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The language of dogs: intermediate forms in global culture

L Green


Jean-Jacques Rousseau, drawing on accounts of the Cape, shaped arguments and discourses about animal and human nature in the nascent disciplines of ethology and anthropology. This paper examines how the discourses of ethology and anthropology mesh and separate in South Africa by looking at two of the most important early South African writers on primates: late eighteenth century French explorer François Levaillant and early twentieth century Afrikaans writer and naturalist Eugene Marais. It examines their own attitudes towards, and their epistemological stance in, our unsettled primate universe. Levaillant and Marais, in writing of captive and wild baboons, find they are writing more generally of the cost of domestication, of the loss of some original power. In the case of Levaillant, the stance he produces – that of the intermediary between nature and civilization – forms part of his highly influential contribution both to anthropology and to the developing genre of safari or wildlife documentary writing. For Marais, the temptation to crude racial thinking seems to have been counteracted, to some extent, by his own addiction and self-awareness of characteristics he shared with other races and other primates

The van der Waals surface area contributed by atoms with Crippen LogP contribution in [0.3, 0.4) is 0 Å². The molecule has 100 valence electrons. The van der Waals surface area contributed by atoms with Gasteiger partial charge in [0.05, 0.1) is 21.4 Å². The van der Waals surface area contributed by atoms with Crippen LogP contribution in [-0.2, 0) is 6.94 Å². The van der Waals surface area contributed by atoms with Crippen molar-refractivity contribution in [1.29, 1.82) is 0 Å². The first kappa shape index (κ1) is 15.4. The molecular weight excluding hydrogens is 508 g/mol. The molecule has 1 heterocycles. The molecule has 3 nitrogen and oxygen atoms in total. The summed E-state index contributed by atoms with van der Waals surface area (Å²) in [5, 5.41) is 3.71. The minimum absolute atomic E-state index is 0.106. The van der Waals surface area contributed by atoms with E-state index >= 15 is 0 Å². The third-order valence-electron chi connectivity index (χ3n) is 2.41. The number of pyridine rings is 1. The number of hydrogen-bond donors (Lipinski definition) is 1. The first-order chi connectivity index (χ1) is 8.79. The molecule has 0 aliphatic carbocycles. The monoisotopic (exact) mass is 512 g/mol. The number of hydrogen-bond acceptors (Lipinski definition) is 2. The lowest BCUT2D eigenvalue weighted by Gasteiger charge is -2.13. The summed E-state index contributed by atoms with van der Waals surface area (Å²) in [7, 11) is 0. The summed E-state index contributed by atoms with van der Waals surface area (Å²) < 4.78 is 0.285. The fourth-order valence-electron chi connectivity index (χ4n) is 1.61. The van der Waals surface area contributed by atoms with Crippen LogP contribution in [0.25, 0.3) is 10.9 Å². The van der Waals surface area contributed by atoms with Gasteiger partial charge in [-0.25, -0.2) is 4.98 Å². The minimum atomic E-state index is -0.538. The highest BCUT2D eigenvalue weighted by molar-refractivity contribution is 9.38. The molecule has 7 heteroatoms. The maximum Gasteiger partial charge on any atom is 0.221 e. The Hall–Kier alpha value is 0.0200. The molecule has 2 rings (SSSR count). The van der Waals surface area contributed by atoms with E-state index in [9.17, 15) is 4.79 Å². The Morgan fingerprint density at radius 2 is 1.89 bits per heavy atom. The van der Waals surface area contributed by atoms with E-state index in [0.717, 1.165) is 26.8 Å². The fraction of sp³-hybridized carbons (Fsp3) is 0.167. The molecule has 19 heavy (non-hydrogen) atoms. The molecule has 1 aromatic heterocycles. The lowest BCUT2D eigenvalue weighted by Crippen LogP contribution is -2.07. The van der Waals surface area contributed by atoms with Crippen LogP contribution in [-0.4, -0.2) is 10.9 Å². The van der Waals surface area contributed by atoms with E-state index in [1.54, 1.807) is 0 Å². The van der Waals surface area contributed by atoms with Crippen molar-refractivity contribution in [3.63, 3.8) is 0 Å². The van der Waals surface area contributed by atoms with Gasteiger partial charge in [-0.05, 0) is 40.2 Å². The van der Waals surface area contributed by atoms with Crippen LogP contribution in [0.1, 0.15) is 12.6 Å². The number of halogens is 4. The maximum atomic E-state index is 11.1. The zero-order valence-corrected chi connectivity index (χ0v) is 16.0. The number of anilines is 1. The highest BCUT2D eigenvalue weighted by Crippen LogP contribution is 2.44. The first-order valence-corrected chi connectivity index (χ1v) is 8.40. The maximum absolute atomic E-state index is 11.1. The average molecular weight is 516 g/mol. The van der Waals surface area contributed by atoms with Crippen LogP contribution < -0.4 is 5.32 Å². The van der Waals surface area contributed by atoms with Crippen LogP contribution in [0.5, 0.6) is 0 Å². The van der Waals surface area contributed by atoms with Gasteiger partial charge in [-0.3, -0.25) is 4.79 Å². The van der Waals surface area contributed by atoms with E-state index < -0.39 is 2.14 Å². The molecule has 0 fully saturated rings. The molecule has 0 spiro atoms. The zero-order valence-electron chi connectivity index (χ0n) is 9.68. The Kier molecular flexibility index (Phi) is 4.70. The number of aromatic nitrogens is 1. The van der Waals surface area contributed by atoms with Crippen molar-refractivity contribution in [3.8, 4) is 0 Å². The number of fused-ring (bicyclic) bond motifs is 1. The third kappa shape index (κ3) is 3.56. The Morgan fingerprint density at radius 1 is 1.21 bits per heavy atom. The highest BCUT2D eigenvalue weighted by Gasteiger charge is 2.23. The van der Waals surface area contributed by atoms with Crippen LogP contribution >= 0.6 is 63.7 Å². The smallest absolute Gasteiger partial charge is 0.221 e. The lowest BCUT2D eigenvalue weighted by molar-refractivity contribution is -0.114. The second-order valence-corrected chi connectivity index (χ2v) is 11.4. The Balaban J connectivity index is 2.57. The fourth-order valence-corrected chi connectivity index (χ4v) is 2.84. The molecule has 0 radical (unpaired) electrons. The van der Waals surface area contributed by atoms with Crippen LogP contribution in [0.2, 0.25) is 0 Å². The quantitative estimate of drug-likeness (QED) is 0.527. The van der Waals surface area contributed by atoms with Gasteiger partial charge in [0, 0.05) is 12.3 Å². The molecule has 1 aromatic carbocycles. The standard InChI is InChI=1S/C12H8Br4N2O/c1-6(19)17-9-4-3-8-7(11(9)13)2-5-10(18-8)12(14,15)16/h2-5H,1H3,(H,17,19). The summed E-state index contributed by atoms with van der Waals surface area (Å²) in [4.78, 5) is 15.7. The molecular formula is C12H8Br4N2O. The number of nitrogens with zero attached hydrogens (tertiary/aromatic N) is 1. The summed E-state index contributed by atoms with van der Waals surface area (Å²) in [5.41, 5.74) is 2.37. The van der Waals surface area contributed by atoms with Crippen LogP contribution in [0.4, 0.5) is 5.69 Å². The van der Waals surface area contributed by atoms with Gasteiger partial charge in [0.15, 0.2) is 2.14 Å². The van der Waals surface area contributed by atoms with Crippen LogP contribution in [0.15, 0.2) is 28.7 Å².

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eISSN: 2159-9130
print ISSN: 1013-929X